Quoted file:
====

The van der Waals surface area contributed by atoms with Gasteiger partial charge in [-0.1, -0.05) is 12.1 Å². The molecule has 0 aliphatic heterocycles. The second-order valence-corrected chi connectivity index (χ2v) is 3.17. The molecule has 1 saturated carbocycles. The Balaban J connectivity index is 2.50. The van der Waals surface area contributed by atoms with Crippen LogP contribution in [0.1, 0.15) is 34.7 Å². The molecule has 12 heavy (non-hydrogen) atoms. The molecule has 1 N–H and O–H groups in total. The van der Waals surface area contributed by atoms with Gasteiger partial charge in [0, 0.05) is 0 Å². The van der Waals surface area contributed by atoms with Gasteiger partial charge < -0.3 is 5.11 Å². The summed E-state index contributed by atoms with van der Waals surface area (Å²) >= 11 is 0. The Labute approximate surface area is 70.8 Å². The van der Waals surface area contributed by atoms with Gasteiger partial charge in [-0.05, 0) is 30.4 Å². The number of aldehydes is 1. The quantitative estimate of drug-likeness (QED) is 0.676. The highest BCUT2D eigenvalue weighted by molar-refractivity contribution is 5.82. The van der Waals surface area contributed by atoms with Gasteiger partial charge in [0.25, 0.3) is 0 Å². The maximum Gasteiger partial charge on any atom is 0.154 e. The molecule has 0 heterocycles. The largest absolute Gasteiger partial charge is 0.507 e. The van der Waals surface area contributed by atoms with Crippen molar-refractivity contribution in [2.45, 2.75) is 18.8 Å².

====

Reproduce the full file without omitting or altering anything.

The van der Waals surface area contributed by atoms with Gasteiger partial charge in [-0.1, -0.05) is 12.1 Å². The molecule has 0 aliphatic heterocycles. The second-order valence-corrected chi connectivity index (χ2v) is 3.17. The molecule has 1 saturated carbocycles. The Balaban J connectivity index is 2.50. The van der Waals surface area contributed by atoms with Crippen LogP contribution in [0.1, 0.15) is 34.7 Å². The molecule has 12 heavy (non-hydrogen) atoms. The molecule has 1 N–H and O–H groups in total. The van der Waals surface area contributed by atoms with Gasteiger partial charge in [0, 0.05) is 0 Å². The van der Waals surface area contributed by atoms with Gasteiger partial charge < -0.3 is 5.11 Å². The summed E-state index contributed by atoms with van der Waals surface area (Å²) >= 11 is 0. The Labute approximate surface area is 70.8 Å². The van der Waals surface area contributed by atoms with Gasteiger partial charge in [-0.05, 0) is 30.4 Å². The number of aldehydes is 1. The quantitative estimate of drug-likeness (QED) is 0.676. The highest BCUT2D eigenvalue weighted by molar-refractivity contribution is 5.82. The van der Waals surface area contributed by atoms with Gasteiger partial charge in [0.25, 0.3) is 0 Å². The maximum Gasteiger partial charge on any atom is 0.154 e. The molecule has 0 heterocycles. The largest absolute Gasteiger partial charge is 0.507 e. The van der Waals surface area contributed by atoms with Crippen molar-refractivity contribution in [2.45, 2.75) is 18.8 Å².